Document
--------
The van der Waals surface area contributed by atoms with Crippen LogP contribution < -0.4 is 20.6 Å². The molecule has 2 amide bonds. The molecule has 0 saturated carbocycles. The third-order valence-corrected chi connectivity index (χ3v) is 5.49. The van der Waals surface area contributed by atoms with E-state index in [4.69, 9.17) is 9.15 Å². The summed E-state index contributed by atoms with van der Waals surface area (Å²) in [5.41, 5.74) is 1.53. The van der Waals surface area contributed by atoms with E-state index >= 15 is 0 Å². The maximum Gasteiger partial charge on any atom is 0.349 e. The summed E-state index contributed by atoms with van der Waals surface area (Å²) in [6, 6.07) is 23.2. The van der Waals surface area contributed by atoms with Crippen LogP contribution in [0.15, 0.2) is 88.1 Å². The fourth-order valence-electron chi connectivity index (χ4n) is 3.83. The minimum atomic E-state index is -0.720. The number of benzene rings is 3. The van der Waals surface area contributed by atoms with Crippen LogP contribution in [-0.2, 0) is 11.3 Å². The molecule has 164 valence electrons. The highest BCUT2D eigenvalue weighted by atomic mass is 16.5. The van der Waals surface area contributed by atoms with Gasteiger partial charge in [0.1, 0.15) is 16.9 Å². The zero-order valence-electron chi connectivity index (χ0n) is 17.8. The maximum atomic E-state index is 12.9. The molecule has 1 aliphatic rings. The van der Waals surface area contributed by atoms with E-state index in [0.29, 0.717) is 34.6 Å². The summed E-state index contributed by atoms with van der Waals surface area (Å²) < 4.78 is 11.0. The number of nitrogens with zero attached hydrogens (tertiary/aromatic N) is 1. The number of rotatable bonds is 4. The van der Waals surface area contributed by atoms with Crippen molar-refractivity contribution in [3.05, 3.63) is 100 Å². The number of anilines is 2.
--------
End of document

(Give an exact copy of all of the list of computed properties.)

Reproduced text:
The van der Waals surface area contributed by atoms with Crippen LogP contribution < -0.4 is 20.6 Å². The molecule has 2 amide bonds. The molecule has 0 saturated carbocycles. The third-order valence-corrected chi connectivity index (χ3v) is 5.49. The van der Waals surface area contributed by atoms with E-state index in [4.69, 9.17) is 9.15 Å². The summed E-state index contributed by atoms with van der Waals surface area (Å²) in [5.41, 5.74) is 1.53. The van der Waals surface area contributed by atoms with E-state index >= 15 is 0 Å². The maximum Gasteiger partial charge on any atom is 0.349 e. The summed E-state index contributed by atoms with van der Waals surface area (Å²) in [6, 6.07) is 23.2. The van der Waals surface area contributed by atoms with Crippen LogP contribution in [0.15, 0.2) is 88.1 Å². The fourth-order valence-electron chi connectivity index (χ4n) is 3.83. The minimum atomic E-state index is -0.720. The number of benzene rings is 3. The van der Waals surface area contributed by atoms with Crippen LogP contribution in [-0.2, 0) is 11.3 Å². The molecule has 164 valence electrons. The highest BCUT2D eigenvalue weighted by atomic mass is 16.5. The van der Waals surface area contributed by atoms with Gasteiger partial charge in [0.1, 0.15) is 16.9 Å². The zero-order valence-electron chi connectivity index (χ0n) is 17.8. The maximum atomic E-state index is 12.9. The molecule has 1 aliphatic rings. The van der Waals surface area contributed by atoms with E-state index in [0.29, 0.717) is 34.6 Å². The summed E-state index contributed by atoms with van der Waals surface area (Å²) < 4.78 is 11.0. The number of nitrogens with zero attached hydrogens (tertiary/aromatic N) is 1. The number of rotatable bonds is 4. The van der Waals surface area contributed by atoms with Crippen molar-refractivity contribution in [3.05, 3.63) is 100 Å². The number of anilines is 2.